by Nour Merza
A crackling fireplace. Cookies and milk on the table. A brightly-lit tree crowned with a star and surrounded by gifts. Few of us have grown up without these images of Christmas. Similarly, few of us have grown up with such warm images of Muslim holidays. In fact, in today’s environment, Muslim children are repeatedly faced with a stern, intolerant Islam that has no room for such frivolities.
This is no fertile ground in which young, believing hearts can grow.
How can we, as Muslim parents, create an environment that does? One way is through a thoughtful approach to Muslim holidays – particularly Ramadan. Below, Shaykh Walead Mosaad, SeekersHub teacher and scholar-in-residence at Sakina Collective, explores how we can build our children’s love for Islam through participation in this blessed month.
Fasting is perhaps the first thing that comes to mind when considering participation in Ramadan. Although scholars differ on if and how children should practice fasting before puberty, Shaykh Walead said it is important to do so in a way that encourages participation in the month without making it too difficult on them.
“Do a half-day, or just one day [periodically],” said Shaykh Walead, if full-time fasting is too difficult. “At the very least you can delay their dinner, so they feel that they are participating.”
Giving fasting a social aspect also helps make it enjoyable for children who don’t have an appreciation for the higher meanings of this form of worship. Traditionally, Ramadan brought communities together – it was not practised in isolation. Many of our societies today have lost the sense of community that brings warmth and joy to the month. Taking time out of our busy schedules to plan and go to periodic gatherings with friends and family to break the fast helps make the month a memorable one for children.
Engaging children in activities traditionally associated with Ramadan in one’s culture is also helpful. Offering them special sweets or engaging in special dhikrs usually reserved for this month – which differ from culture to culture – highlight Ramadan as a unique time. Moreover, they help make Islam a living tradition that they can relate to, rather than a set of abstract ideas divorced from everyday life.
“Islamic practice is steeped in culture, you can’t practice Islam outside of culture,” said Shaykh Walead. “One of things that extremists try to convince you of is all that is insignificant, or it corrupts the deen. But when you leave the deen as a set of ideas that you implement any way you want, it leads to a form of extremism.”
For those living in the West, where authentic local expressions of Islam are still being formed, this is an issue that religious and community leaders must work diligently to address, said Shaykh Walead.
Some people have welcomed the moves of stores such as Macy’s in the U.S., to do Ramadan promotions and advertisements as a way of making Ramadan an accepted part of Western culture. But in making Ramadan relevant to young Muslims, our communities must be careful about moving in the direction many other holidays – such as Christmas and Easter – have gone in the West: that of commercialization.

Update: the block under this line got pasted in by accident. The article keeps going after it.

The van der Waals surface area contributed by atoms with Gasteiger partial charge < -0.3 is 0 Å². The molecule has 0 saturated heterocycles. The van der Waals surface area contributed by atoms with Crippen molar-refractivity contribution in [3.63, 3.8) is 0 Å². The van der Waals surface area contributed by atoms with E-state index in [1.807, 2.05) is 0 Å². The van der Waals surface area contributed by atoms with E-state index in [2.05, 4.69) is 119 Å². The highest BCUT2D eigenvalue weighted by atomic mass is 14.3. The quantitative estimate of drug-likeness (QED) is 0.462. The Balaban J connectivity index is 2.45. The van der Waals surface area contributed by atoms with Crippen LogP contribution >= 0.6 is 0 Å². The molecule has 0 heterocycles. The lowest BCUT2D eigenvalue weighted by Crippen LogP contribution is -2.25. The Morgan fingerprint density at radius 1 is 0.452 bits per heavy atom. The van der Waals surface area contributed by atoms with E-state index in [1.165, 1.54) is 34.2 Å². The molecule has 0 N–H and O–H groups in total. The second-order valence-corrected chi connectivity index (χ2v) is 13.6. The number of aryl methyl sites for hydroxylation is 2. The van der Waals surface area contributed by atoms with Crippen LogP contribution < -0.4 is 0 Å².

“Highly commercial activities are a celebration of the self, while Ramadan traditionally is a celebration of Allah,” said Shaykh Walead. Commercially-driven campaigns relating to Ramadan often promote a self-indulgence that rubs uncomfortably against the virtue of restraint that the month is all about.
Some ways of making the month enjoyable for children without the negative impacts of commercialization include engaging them in arts and crafts, such as teaching them calligraphy or making the brightly colored Ramadan lamps known as fawanees.
While striving to make the month an enjoyable one for our children, it is important to remember that, ultimately, this is a month of moving closer to God through learning self-control and self-restraint. The lamp-building activity mentioned above, for example, could be coupled with less screen time on various electronic devices. Some of the time spent normally in play could be used to begin a habit of daily interaction with the Quran.
Finally, focusing on the universal meanings of love and service to others, as exemplified by the Prophet Muhammad (peace be upon him), has great benefit during this month. Islam, when practiced properly, is ultimately an expression of good character, and making that clear to children gives them a confidence in the moral calling of this faith that nothing else can.
“Islam is not just the sum of religious practices,” said Shaykh Walead. “It is not just the five pillars – it is built on the five pillars. They are the anchors that bring out all of the beautiful things about Islam.”
Through these individual and community efforts, we as Muslim parents can teach our children to appreciate the spiritual rigors that Ramadan brings, as well as the joys it offers – helping them build a strong, healthy bond with this religion of love, mercy and light.
Resources for Seekers:
Raising a Muslim with Manners
Planting the seeds of prayer in our young ones
Prophetic Advice For Raising Righteous Children
Raising Your Children with Deen & Dunya
The Prophet Muhammad’s Love, Concern, & Kindness for Children
On Parents Showing Righteousness to Children